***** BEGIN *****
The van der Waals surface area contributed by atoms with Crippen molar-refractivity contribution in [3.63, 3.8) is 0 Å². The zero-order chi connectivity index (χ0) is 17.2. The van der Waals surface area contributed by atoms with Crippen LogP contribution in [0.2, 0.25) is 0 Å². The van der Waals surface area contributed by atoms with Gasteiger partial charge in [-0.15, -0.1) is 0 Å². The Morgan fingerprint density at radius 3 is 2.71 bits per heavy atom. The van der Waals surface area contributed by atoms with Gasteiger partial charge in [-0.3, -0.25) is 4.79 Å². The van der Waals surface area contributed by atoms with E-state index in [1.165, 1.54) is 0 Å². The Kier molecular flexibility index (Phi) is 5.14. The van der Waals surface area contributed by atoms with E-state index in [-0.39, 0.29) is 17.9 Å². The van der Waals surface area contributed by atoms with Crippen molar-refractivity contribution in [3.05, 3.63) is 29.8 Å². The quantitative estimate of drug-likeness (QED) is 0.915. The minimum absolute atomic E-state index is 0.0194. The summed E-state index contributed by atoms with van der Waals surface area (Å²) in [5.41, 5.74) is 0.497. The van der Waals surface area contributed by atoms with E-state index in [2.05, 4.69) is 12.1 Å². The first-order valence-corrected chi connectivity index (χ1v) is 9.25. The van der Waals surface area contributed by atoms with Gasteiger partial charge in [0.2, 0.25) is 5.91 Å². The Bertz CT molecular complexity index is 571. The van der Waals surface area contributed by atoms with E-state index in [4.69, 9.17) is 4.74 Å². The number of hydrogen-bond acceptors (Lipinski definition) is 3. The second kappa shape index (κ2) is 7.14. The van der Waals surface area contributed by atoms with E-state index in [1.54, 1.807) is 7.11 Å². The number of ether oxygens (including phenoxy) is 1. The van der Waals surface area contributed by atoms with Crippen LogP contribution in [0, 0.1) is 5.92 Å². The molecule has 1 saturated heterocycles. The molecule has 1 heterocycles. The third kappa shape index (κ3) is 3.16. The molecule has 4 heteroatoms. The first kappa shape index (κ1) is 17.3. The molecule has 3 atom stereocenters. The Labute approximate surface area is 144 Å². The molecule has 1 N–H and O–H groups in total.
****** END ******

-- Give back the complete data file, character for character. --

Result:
The van der Waals surface area contributed by atoms with Crippen molar-refractivity contribution in [3.63, 3.8) is 0 Å². The zero-order chi connectivity index (χ0) is 17.2. The van der Waals surface area contributed by atoms with Crippen LogP contribution in [0.2, 0.25) is 0 Å². The van der Waals surface area contributed by atoms with Gasteiger partial charge in [-0.15, -0.1) is 0 Å². The Morgan fingerprint density at radius 3 is 2.71 bits per heavy atom. The van der Waals surface area contributed by atoms with Gasteiger partial charge in [-0.3, -0.25) is 4.79 Å². The van der Waals surface area contributed by atoms with E-state index in [1.165, 1.54) is 0 Å². The Kier molecular flexibility index (Phi) is 5.14. The van der Waals surface area contributed by atoms with E-state index in [-0.39, 0.29) is 17.9 Å². The van der Waals surface area contributed by atoms with Crippen molar-refractivity contribution in [3.05, 3.63) is 29.8 Å². The quantitative estimate of drug-likeness (QED) is 0.915. The minimum absolute atomic E-state index is 0.0194. The summed E-state index contributed by atoms with van der Waals surface area (Å²) in [5.41, 5.74) is 0.497. The van der Waals surface area contributed by atoms with E-state index in [2.05, 4.69) is 12.1 Å². The first-order valence-corrected chi connectivity index (χ1v) is 9.25. The van der Waals surface area contributed by atoms with Gasteiger partial charge in [0.2, 0.25) is 5.91 Å². The Bertz CT molecular complexity index is 571. The van der Waals surface area contributed by atoms with E-state index in [4.69, 9.17) is 4.74 Å². The number of hydrogen-bond acceptors (Lipinski definition) is 3. The second kappa shape index (κ2) is 7.14. The van der Waals surface area contributed by atoms with E-state index in [1.54, 1.807) is 7.11 Å². The number of ether oxygens (including phenoxy) is 1. The van der Waals surface area contributed by atoms with Crippen LogP contribution in [0, 0.1) is 5.92 Å². The molecule has 1 saturated heterocycles. The molecule has 1 heterocycles. The third kappa shape index (κ3) is 3.16. The molecule has 4 heteroatoms. The first kappa shape index (κ1) is 17.3. The molecule has 3 atom stereocenters. The Labute approximate surface area is 144 Å². The molecule has 1 N–H and O–H groups in total.